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The full case caption appears at the end of this opinion. JUSTICE HOLDRIDGE delivered the opinion of the court: Claimant, Donald Mayhew, filed a claim pursuant to the Illinois Workers’Occupational Diseases Act (the OD Act) (820 ILCS 310/1 et seq. (West1992)), seeking compensation for shortness of breath and exerciseintolerance that he suffered as a result of 28 years of inhalation of coaldust, rock dust, fumes, and vapors, while employed by Peabody Coal Company(the employer). The employer filed a motion to dismiss the claim based on aprior settlement agreement (agreement). The arbitrator dismissed the claimas barred by this agreement. The Illinois Industrial Commission (theCommission) affirmed and adopted the arbitrator’s decision. After a changeof venue from Williamson County, the circuit court of Gallatin Countyconfirmed the Commission’s decision. For the following reasons, we affirm. In May 1992, claimant filed an application for adjustment of claim for aback injury that he sustained on June 1, 1990, while employed by theemployer. In May 1994, claimant executed an agreement which included a releaselocated in “Attachment `A’” to that agreement and which stated in pertinentpart that the agreement was in complete settlement of: “any and all claims *** on account of the accident on or about 6/1/90 or any other claimed specific accidents or allegations of repetitive trauma or exposure to noise or materials during employment at Peabody *** and all known and unknown injuries which allegedly resulted from any said specific accident, claims of repetitive trauma, and/or claims of exposure to noise or materials during employment with Peabody ***. It is the intent of the parties to purchase the peace with regard to any and all claims which have been or could be brought pursuant to either the Illinois Worker’s [sic] Compensation or Illinois Occupational Diseases Acts regarding Donald L. Mayhew and the parties intent [sic] for this provision of the contract to be enforced.” In June 1994, claimant was paid $100,000 for a strained back and for theabove-mentioned release. In July 1995, claimant filed his present claim under the OD Act forshortness of breath and exercise intolerance due to the inhalation of coaldust, rock dust, fumes, and vapors, which affected his lungs and/or heart.The date of his last exposure was to have been October 27, 1992. Theemployer filed a motion to dismiss, alleging that the release encompassedin the agreement barred his claim. At hearing, the arbitrator rejected claimant’s Exhibit 3, which was a May9, 1994, letter written by one of his lawyers concerning prior settlementnegotiations. The arbitrator found that the terms of the agreement andrelease were clear and unambiguous and barred claimant’s claim.Specifically, the arbitrator found that: (1) the words “exposure tomaterials” encompassed the claimed exposure by inhalation of coal dust,rock dust, fumes, and vapors; and (2) claims under the OD Act were clearlycontemplated by the parties, noting that the release indicated the partiesintended that the provision covering OD claims would be enforced betweenthem. In dismissing claimant’s claim, the arbitrator held: “The date of last exposure on the Occupational Disease claim (10/27/92) was nearly a year and a half prior to the date of his [claimant's] execution of the prior Settlement Contract on 5/13/94. Thus Petitioner knew or should have known of his occupational exposure *** and knew or should have known of his claimed injury *** when he executed the Settlement Contract ***.” The Commission affirmed and adopted the arbitrator’s decision, and after achange of venue from Williamson County, the circuit court of GallatinCounty confirmed the Commission’s decision. Whether a settlement agreement is clear or ambiguous is a question of lawto be determined by the terms of the agreement itself. Countryman v.Industrial Comm’n, 292 Ill. App. 3d 738, 741 (1997). When an issue onappeal involves a question of law, the reviewing court is not obligated todefer to the Commission’s decision. Butler Manufacturing Co. v. IndustrialComm’n, 85 Ill. 2d 213, 216 (1981). When an issue on appeal involves aquestion of fact, the Commission’s decision will be upheld unless it isagainst the manifest weight of the evidence, i.e., unless the oppositeconclusion is clearly apparent. Paganelis v. Industrial Comm’n, 132 Ill. 2d468, 484 (1989). Claimant first contends on appeal that the Commission erred in concludingthat the agreement and release barred his claim. He asserts that there wasno evidence in the record to support this conclusion, and that theCommission erred in finding that he knew or should have known of hisoccupational disease at the time he entered into the agreement. As to a lack of evidence, the hearing on the employer’s motion to dismisswas continued to allow claimant to provide testimonial evidence regardinghis actual knowledge at the time he signed the agreement. Claimant failedto put forth any such evidence. Documentary evidence, however, did exist and established the followinghistory of events. On May 14, 1994, claimant executed an agreement thatcontained a release found in “Attachment `A’.” In June 1994, claimant waspaid $100,000 for a strained back and for the release that encompassed “allknown and unknown injuries which allegedly resulted from any said specificaccident, claims of repetitive trauma, and/or claims of exposure to noiseor materials during employment with Peabody ***.” In July 1995, claimant filed a claim under the OD Act and alleged an injuryof shortness of breath and exercise intolerance due to exposure toinhalation of coal dust, rock dust, fumes, and vapors for a period inexcess of 28 years. Those 28 years ended two years prior to the signing ofthe agreement, on October 27, 1992, when claimant ceased working for theemployer. Based on the foregoing, the Commission inferred that since claimant quitworking for the employer two years prior to signing the agreement, coupledwith the fact that claimant was alleging that he had shortness of breathand exercise intolerance due to exposure of coal dust, rock dust, fumes,and vapors, at the time he filed his application in July 1995, he knew orshould have known at the time he signed the agreement in May 1994 whetheror not he was exposed to such materials during his employment and whetheror not he had these claimed injuries due to that exposure. The Commission, therefore, did not determine, as claimant suggests, that heknew or should have known of his “occupational disease.” Nowhere inclaimant’s application did he state that he suffered an “occupationaldisease.” He only sets forth a “claimed injury” of shortness of breath andexercise intolerance. It was this claimed injury, and the exposure whichcaused this injury, that the Commission found claimant knew or should haveknown about. The inferences made by the Commission appear reasonable, and we will notreject the Commission’s reasonable inferences merely because we might havedecided differently on the same facts. See Archer Daniels Midland Co. v.Industrial Comm’n, 138 Ill. 2d 107 (1990). Claimant next contends that the agreement should be read to contemplateonly claims in existence at the time the agreement was executed. Thelanguage of the release, however, makes it clear that “It is the intent ofthe parties to purchase the peace with regard to any and all claims whichhave been brought or could be brought ***.” (Emphasis added.) Therefore, wefind that claimant’s contention fails. Claimant contends further that the nature of the claims being settled, asidentified by the language of the agreement, is ambiguous. He maintainsthat had the employer wished to exclude lung injury claims, resulting fromcoal dust, rock dust, fumes, or vapor exposure, it would have explicitlystated so, considering the employer’s frequent dealings with such injuries. The Commission disagreed and found that the release did containsufficiently clear language that covered claimant’s claimed injuries ofshortness of breath and exercise intolerance. Specifically, in addition tohis June 1, 1990, claimed back injury, the release encompassed: “any other claimed specific accidents or allegations of repetitive trauma or exposure to noise or materials during employment at Peabody *** and all known and unknown injuries which allegedly resulted from any said specific accident, claims of repetitive trauma, and/or claims of exposure to noise or materials during employment with Peabody ***.” (Emphasis added.) The above language supports the Commission’s finding that exposure to andinhalation of coal dust, rock dust, fumes, and vapors are covered by thelanguage “claims of exposure to noise or materials during employment withPeabody.” Considering that claimant’s exposure to and inhalation of coaldust, rock dust, fumes, and vapors for over 28 years, and the effects ofsuch exposure, are widely known in the industry, it is reasonable toconclude that the claimed injuries of shortness of breath and exerciseintolerance were contemplated by the employer and covered by its release. Claimant asserts, however, that the word “materials” is ambiguous, since itis not used in the same way as it is defined in the fourth edition ofBlack’s Law Dictionary, that being: “The substance or matter of whichanything is made. Matter furnished for the erection of a house, ship, orother structure which enters into and becomes part thereof.” Black’s LawDictionary 1128 (rev. 4th ed. 1968). Claimant asserts further that the term “materials” is used in the OD Actonly with reference to “radiological materials,” and not occupational dustsor fumes. Common sense tells us that the legislature in enacting laws, as did thedrafters of this agreement and release, were not using the legal definitionof the word “materials,” which we note is not found in the fifth edition ofBlack’s Law Dictionary (see Black’s Law Dictionary 880 (5th ed. 1979)). Theword “materials” is defined in Webster’s Collegiate Dictionary as “theelements, constituents, or substances of which something is composed or canbe made.” Webster’s Collegiate Dictionary 717 (1997). We agree with theCommission that the word “materials” is not an ambiguous term, but acollective noun, which describes a group of things. We conclude therefore that the Commission properly found no ambiguity inthe word “materials” and correctly held that the “exposure to materials”encompassed claimant’s claimed exposure by inhalation of coal dust, rockdust, fumes, and vapors. Claimant also takes issue with use of the term “specific accident.” Hemaintains that the Commission ignored this limiting language, which, hesubmits, contemplated specified causes of actions that existed at the timeof the execution of the agreement and did not bar his claim. At best,claimant submits that the Commission should have found that this languagemakes the agreement ambiguous. We disagree with claimant’s assertion that the use of the term “specificaccident” was meant to be limiting language. Due to the insertion of theword “or” along with this term, it may be reasonably interpreted as notlimiting language but, instead, just one type of injury out of threepossible scenarios. That being, one can bring a claim for “specificaccident” or “repetitive trauma” or “exposure to noise or materials.” In Rakowski v. Lucente, 104 Ill. 2d 317, 323 (1984), the Court held thatthe fact a not-yet-existing claim is not specifically enumerated in anagreement does not necessarily mean that the claim is not released.Claimant, however, cites this court’s decision in Countryman to support hiscontention that claims intended to be released must be specified. Claimant,however, misinterprets our decision in Countryman. In Countryman, the claimant suffered multiple accidents and separateinjuries while working for the employer. In December 1992, the partiesentered into a settlement agreement. Specific language in this settlementagreement identified accident dates; noted injuries to claimant’s arms,wrists, and elbows; described the nature of his injury as bilateral carpeltunnel syndrome and elbow neuritis; and listed periods of temporary totaldisability. The settlement agreement stated further that it pertained to”this incident” and injuries incurred “as described herein” and “resultingfrom such accidental injuries.” See Countryman, 292 Ill. App. 3d at 743. A release was also included in the settlement agreement. It stated in partthat “settlement is based on [claimant's] present condition andspecifically includes any other accident, injury, aggravation, or onset ofsymptoms to the date of settlement.” See Countryman, 292 Ill. App. 3d at740. In August 1991, the claimant filed a claim under the Workers’ CompensationAct (820 ILCS 305/1 et seq. (West 1994)) for a back injury he sustainedprior to the execution of the settlement agreement. The arbitratordetermined that the settlement agreement released claimant’s claim againstthe employer for all accidental injuries incurred through the settlementdate, and the Commission affirmed. The circuit court reversed theCommission, and this court affirmed the circuit court. In affirming the circuit court, we determined that the language, “any otheraccident, injury, aggravation, or onset of symptoms to the date ofsettlement,” was a general provision that conflicted with, and expresseddifferent intentions from, the settlement agreement, which specificallyidentified claimant’s injuries as being to his arms, wrists, and elbows. Weconcluded that this general language made the settlement agreementambiguous as a matter of law. See Countryman, 292 Ill. App. 3d at 741. This court stated that releases which contain both specific and generallanguage are not ambiguous per se; however, we acknowledged that specificprovisions do override general ones. See Countryman, 292 Ill. App. 3d at743. In Countryman, we held that the specific provisions relating to the releasefrom accidents and injuries to claimant’s arms, hands, and elbowscontrolled over the general release from all claims to the date ofsettlement. The employer failed to identify the claimant’s back injury asbeing included in the settlement agreement, although it acknowledged thatit was aware of this injury at the time the settlement agreement wasexecuted. Thus, the circuit court’s decision that the settlement agreementin Countryman did not bar the claimant’s separate back-injury claim wasaffirmed. In the instant case, unlike Countryman, the agreement and release do notcontain conflicting provisions. In fact, the accident date on the agreementsets forth the same language as found in the release, that being, accidentsoccurring “on or about 6/1/90 or any other claimed specific accidents orallegations of repetitive trauma or exposure to noise or materials duringemployment at Peabody.” The agreement specifically states that its purposewas to “purchase peace with regard to any and all claims which have beenbrought or could be brought pursuant to either the Illinois Worker’s [sic]Compensation or Illinois Occupational Diseases Acts regarding Donald L.Mayhew.” Further, the release specifically states that “the partiesinten[d] for this provision of the contract to be enforced.” Following our decision in Countryman, we find that the specific provisionsof the instant agreement and release control and render the documentunambiguous. Lastly, claimant contends that his Exhibit 3 was improperly excluded. Thisexhibit was a May 9, 1994, letter written by one of his lawyers and offeredas parol evidence to show that the intent of the parties prior to executionof the agreement was to include only those claims “to date.” Claimantasserts that because the agreement was ambiguous, parol evidence may beproperly admitted to clarify the parties’ intent. In Bruner v. Illinois Central R.R. Co., 219 Ill. App. 3d 177, 180 (1991),it was noted that where terms are clear and unambiguous, in the absence offraud, duress, mistake, or illegality, parol evidence cannot be used tovary those terms’ ordinary and natural meaning. The language of the instant agreement is clear and unambiguous andrepresented the agreement between the parties. Claimant has made noallegation of fraud, duress, mistake, or illegality concerning theexecution of the agreement. Importantly, claimant does not allege mutualmistake of fact. Claimant had the opportunity to present testimonialevidence concerning his knowledge and intent at the time of the executionof the agreement; however, he failed to do so. Since the terms of theagreement are clear and unambiguous, claimant’s Exhibit 3 was properlyexcluded. Based upon the foregoing, the circuit court of Gallatin County is affirmed. Affirmed. McCULLOUGH, P.J., and RAKOWSKI, COLWELL, and RARICK, JJ., concur.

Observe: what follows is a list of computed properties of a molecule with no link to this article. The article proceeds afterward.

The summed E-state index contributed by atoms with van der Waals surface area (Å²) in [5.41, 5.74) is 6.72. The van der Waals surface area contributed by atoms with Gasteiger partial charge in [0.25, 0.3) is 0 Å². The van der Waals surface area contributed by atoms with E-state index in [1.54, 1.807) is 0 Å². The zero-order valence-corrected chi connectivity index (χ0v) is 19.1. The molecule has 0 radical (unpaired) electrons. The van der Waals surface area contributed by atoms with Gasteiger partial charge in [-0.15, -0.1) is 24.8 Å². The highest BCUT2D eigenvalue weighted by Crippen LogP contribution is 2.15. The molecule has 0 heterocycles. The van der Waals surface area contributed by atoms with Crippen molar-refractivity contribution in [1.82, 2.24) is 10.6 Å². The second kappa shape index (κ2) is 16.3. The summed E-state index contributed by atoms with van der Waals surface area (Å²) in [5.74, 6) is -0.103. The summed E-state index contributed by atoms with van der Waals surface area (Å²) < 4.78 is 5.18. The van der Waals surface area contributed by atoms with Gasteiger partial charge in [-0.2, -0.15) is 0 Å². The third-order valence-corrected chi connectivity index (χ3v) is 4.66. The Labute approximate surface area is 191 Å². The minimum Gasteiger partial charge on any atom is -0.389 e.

DONALD MAYHEW, Appellant, v. THE INDUSTRIAL COMMISSION, ET AL., (Peabody Coal Company, Appellee). No. 5-98-0453WC Industrial Commission Division Appellate Court of Illinois, Fifth District Appeal From The Circuit Court of Gallatin County, Illinois No. 98-MR-1 Honorable Thomas H. Sutton, Judge Presiding. Date May 4, 1999